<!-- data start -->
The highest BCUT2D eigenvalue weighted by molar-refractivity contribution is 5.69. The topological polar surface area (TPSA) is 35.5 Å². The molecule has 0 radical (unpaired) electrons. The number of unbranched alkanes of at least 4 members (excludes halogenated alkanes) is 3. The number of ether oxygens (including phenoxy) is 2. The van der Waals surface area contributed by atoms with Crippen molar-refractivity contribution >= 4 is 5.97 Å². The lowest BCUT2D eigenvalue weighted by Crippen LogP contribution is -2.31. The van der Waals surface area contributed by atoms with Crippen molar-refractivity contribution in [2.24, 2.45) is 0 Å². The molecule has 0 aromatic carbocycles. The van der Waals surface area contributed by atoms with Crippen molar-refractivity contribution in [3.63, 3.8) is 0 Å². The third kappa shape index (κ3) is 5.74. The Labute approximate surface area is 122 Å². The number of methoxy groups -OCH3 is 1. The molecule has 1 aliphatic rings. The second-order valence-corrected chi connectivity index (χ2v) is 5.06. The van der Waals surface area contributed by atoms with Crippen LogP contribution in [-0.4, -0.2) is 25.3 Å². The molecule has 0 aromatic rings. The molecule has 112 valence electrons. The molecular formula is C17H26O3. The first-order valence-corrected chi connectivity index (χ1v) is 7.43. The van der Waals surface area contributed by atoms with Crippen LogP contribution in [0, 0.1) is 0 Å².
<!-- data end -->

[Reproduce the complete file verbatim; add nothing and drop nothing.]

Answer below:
The highest BCUT2D eigenvalue weighted by molar-refractivity contribution is 5.69. The topological polar surface area (TPSA) is 35.5 Å². The molecule has 0 radical (unpaired) electrons. The number of unbranched alkanes of at least 4 members (excludes halogenated alkanes) is 3. The number of ether oxygens (including phenoxy) is 2. The van der Waals surface area contributed by atoms with Crippen molar-refractivity contribution >= 4 is 5.97 Å². The lowest BCUT2D eigenvalue weighted by Crippen LogP contribution is -2.31. The van der Waals surface area contributed by atoms with Crippen molar-refractivity contribution in [2.24, 2.45) is 0 Å². The molecule has 0 aromatic carbocycles. The van der Waals surface area contributed by atoms with Crippen molar-refractivity contribution in [3.63, 3.8) is 0 Å². The third kappa shape index (κ3) is 5.74. The Labute approximate surface area is 122 Å². The number of methoxy groups -OCH3 is 1. The molecule has 1 aliphatic rings. The second-order valence-corrected chi connectivity index (χ2v) is 5.06. The van der Waals surface area contributed by atoms with Crippen LogP contribution in [-0.4, -0.2) is 25.3 Å². The molecule has 0 aromatic rings. The molecule has 112 valence electrons. The molecular formula is C17H26O3. The first-order valence-corrected chi connectivity index (χ1v) is 7.43. The van der Waals surface area contributed by atoms with Crippen LogP contribution in [0, 0.1) is 0 Å².